The movie theater has historically been a place of mindless escape where one can exchange everyday reality for a dramatic get-away complete with a bucket of buttery pop corn. Lately, it’s not as enjoyable. I’ve been wondering how many other folks feel a little anxious, since James Holmes made history killing 12 people during a shooting rampage in a Colorado theater in 2012. During a midnight viewing of a Batman movie, Holmes opened fire on the defenseless patrons injuring 70 others. Recently, the verdict of life in prison without parole for the infamous shooter was handed down by a jury that failed to agree on the death penalty. There was never any question about Holmes being guilty, because he surrendered at the scene. According to an AP article by reporter Sadie Gurman, “The trial hinged instead on the question of whether a mentally ill person should be held legally and morally culpable of an act of unspeakable violence.”
Don’t feel safe now that Holmes is locked up forever, because just this past July in Lafayette, Louisiana, three people including the gunman were killed at Grand Theater. Nine others were injured during the showing of the movie, Trainwreck. Within three years, the third scene of a theater attack occurred in Antioch, Tennessee, early this August when a man armed with a pellet gun and hatchet went on a rampage. Thankfully, the gunman was the only fatality being killed by the rapidly-responding SWAT team. Three patrons were treated for pepper spray unleashed by the assailant with another victim receiving a minor hatchet injury. These incidents point to one simple truth: a movie theater like a school, mall, church, or even a military recruiting office can be an easy target for an assault. Yet let’s not permit a few violently inclined perpetrators to close down theaters. Instead let’s do what cutting-edge organizations have done and beef up security measures. First, we could bring law-enforcement and first responders to the table to glean their wisdom about the best safety scenario.
There are also some common-sense steps a theater could take. For example, patrons would have to allow theater employees to search a purse or any bag carried in. Regal Entertainment Group, the country’s largest theater chain recently announced that this is a procedure they have implemented. According to their Website: http://www.regmovies.com/Theatres/Admittance-Procedures, “Security issues have become a daily part of our lives in America. Regal Entertainment Group wants our customers and staff to feel comfortable and safe when visiting or working in our theatres. To ensure the safety of our guests and employees, backpacks and bags of any kind are subject to inspection prior to admission. We acknowledge that this procedure can cause some inconvenience and that it is not without flaws, but hope these are minor in comparison to increased safety ”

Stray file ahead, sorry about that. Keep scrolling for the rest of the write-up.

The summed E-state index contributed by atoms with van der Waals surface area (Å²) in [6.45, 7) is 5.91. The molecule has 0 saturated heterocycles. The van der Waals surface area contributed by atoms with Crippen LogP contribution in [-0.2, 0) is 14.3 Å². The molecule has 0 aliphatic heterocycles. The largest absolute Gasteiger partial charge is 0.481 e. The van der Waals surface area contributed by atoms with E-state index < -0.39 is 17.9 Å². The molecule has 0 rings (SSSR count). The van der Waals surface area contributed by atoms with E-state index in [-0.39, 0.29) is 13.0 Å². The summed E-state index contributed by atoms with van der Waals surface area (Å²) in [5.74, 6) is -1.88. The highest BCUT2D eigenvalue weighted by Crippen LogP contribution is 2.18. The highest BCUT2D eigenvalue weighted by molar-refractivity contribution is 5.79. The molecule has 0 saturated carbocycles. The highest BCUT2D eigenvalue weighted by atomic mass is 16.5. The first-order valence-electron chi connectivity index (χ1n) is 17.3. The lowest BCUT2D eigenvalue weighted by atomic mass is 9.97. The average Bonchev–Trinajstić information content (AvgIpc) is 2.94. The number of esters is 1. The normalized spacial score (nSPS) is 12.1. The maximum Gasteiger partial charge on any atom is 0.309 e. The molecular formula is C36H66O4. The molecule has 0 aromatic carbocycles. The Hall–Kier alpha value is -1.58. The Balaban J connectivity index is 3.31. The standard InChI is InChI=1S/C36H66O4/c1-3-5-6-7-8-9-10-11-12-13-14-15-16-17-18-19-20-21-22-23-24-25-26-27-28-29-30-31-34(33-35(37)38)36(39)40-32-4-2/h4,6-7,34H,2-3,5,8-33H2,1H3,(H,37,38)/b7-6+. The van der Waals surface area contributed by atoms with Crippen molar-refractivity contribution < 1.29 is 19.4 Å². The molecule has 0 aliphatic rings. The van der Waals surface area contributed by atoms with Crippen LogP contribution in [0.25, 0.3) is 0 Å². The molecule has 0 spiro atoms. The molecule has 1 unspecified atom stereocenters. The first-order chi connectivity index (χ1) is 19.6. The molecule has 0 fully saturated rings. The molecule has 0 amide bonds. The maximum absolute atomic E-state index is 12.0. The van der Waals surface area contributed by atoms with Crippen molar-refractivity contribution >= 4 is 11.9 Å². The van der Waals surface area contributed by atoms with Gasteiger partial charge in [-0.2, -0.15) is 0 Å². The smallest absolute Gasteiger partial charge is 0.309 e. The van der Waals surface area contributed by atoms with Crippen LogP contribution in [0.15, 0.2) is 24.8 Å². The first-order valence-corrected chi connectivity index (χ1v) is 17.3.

Perceptive individuals will readily understand when they are asked to open their purse or bag for inspection. Already underpaid theater personnel don’t need patrons protesting over their rights to privacy when they are trying to ensure their safety. Metal detectors could also be installed at the entrance, and after purchasing a ticket moviegoers would step through it. If the detector beeps, be ready for a pat down just like at the airport. Some weapons can’t be detected, although anyone suspicious could be reported. Panic buttons could be installed to alert authorities about emergencies, and security personnel could be hired. Sadly, this might increase the already escalating ticket price, but keeping folks safe is worth the cost. A very informative article – https://variety.com/2015/film/news/moviegoers-half-pay-extra-theater-security-study-1201571615/ for Variety by Brent Lang, film and media reporter states that movie goers will be willing to pay more for security, but there’s a catch. “However, their appetite for shouldering the extra costs that come with installing metal detectors and armed security guards lessens as the pricetag grows higher. While 48% are fine with paying $1 or more for the additional measures, only 23% said they would pay $2 or more, according to a new survey by consumer research firm C4,” writes Lang.
Times are changing, and admittedly the world can be a randomly dangerous place. Yet it’s our job to live with awareness, not paranoia. So, let’s not stop going to the movies, let’s just be safer when we do.